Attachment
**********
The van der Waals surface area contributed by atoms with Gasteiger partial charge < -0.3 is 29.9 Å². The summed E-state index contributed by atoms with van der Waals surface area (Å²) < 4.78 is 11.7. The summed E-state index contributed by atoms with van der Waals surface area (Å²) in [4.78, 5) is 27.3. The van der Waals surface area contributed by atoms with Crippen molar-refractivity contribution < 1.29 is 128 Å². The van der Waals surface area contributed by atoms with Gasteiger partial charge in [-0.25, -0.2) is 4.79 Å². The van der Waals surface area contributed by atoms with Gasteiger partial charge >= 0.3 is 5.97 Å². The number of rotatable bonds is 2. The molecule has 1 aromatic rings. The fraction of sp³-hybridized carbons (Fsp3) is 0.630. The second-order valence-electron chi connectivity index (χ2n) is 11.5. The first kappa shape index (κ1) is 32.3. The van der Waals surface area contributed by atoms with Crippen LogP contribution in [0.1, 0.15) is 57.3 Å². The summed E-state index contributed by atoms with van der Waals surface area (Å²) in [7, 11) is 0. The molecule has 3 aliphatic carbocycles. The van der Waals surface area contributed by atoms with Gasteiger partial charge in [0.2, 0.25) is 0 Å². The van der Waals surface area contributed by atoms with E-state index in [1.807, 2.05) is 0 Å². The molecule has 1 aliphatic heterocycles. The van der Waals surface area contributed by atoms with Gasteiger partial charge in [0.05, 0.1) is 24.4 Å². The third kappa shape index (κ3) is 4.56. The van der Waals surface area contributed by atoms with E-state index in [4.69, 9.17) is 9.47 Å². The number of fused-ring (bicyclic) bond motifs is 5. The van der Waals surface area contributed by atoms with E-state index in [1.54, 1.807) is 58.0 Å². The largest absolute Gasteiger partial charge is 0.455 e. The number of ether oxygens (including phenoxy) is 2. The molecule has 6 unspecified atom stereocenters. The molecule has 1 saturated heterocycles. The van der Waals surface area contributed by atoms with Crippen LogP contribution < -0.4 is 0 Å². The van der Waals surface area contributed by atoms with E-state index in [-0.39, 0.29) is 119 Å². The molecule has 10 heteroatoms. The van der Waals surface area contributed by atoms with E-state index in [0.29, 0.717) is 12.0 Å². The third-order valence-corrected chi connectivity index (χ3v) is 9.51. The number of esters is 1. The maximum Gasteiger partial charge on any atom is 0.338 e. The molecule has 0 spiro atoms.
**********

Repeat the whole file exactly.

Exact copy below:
The van der Waals surface area contributed by atoms with Gasteiger partial charge < -0.3 is 29.9 Å². The summed E-state index contributed by atoms with van der Waals surface area (Å²) < 4.78 is 11.7. The summed E-state index contributed by atoms with van der Waals surface area (Å²) in [4.78, 5) is 27.3. The van der Waals surface area contributed by atoms with Crippen molar-refractivity contribution < 1.29 is 128 Å². The van der Waals surface area contributed by atoms with Gasteiger partial charge in [-0.25, -0.2) is 4.79 Å². The van der Waals surface area contributed by atoms with Gasteiger partial charge >= 0.3 is 5.97 Å². The number of rotatable bonds is 2. The molecule has 1 aromatic rings. The fraction of sp³-hybridized carbons (Fsp3) is 0.630. The second-order valence-electron chi connectivity index (χ2n) is 11.5. The first kappa shape index (κ1) is 32.3. The van der Waals surface area contributed by atoms with Crippen LogP contribution in [0.1, 0.15) is 57.3 Å². The summed E-state index contributed by atoms with van der Waals surface area (Å²) in [7, 11) is 0. The molecule has 3 aliphatic carbocycles. The van der Waals surface area contributed by atoms with Gasteiger partial charge in [0.2, 0.25) is 0 Å². The van der Waals surface area contributed by atoms with E-state index in [1.807, 2.05) is 0 Å². The molecule has 1 aliphatic heterocycles. The van der Waals surface area contributed by atoms with Gasteiger partial charge in [0.05, 0.1) is 24.4 Å². The third kappa shape index (κ3) is 4.56. The van der Waals surface area contributed by atoms with E-state index in [4.69, 9.17) is 9.47 Å². The number of fused-ring (bicyclic) bond motifs is 5. The van der Waals surface area contributed by atoms with E-state index in [1.54, 1.807) is 58.0 Å². The largest absolute Gasteiger partial charge is 0.455 e. The number of ether oxygens (including phenoxy) is 2. The molecule has 6 unspecified atom stereocenters. The molecule has 1 saturated heterocycles. The van der Waals surface area contributed by atoms with Crippen LogP contribution < -0.4 is 0 Å². The van der Waals surface area contributed by atoms with E-state index in [-0.39, 0.29) is 119 Å². The molecule has 10 heteroatoms. The van der Waals surface area contributed by atoms with E-state index in [0.29, 0.717) is 12.0 Å². The third-order valence-corrected chi connectivity index (χ3v) is 9.51. The number of esters is 1. The maximum Gasteiger partial charge on any atom is 0.338 e. The molecule has 0 spiro atoms.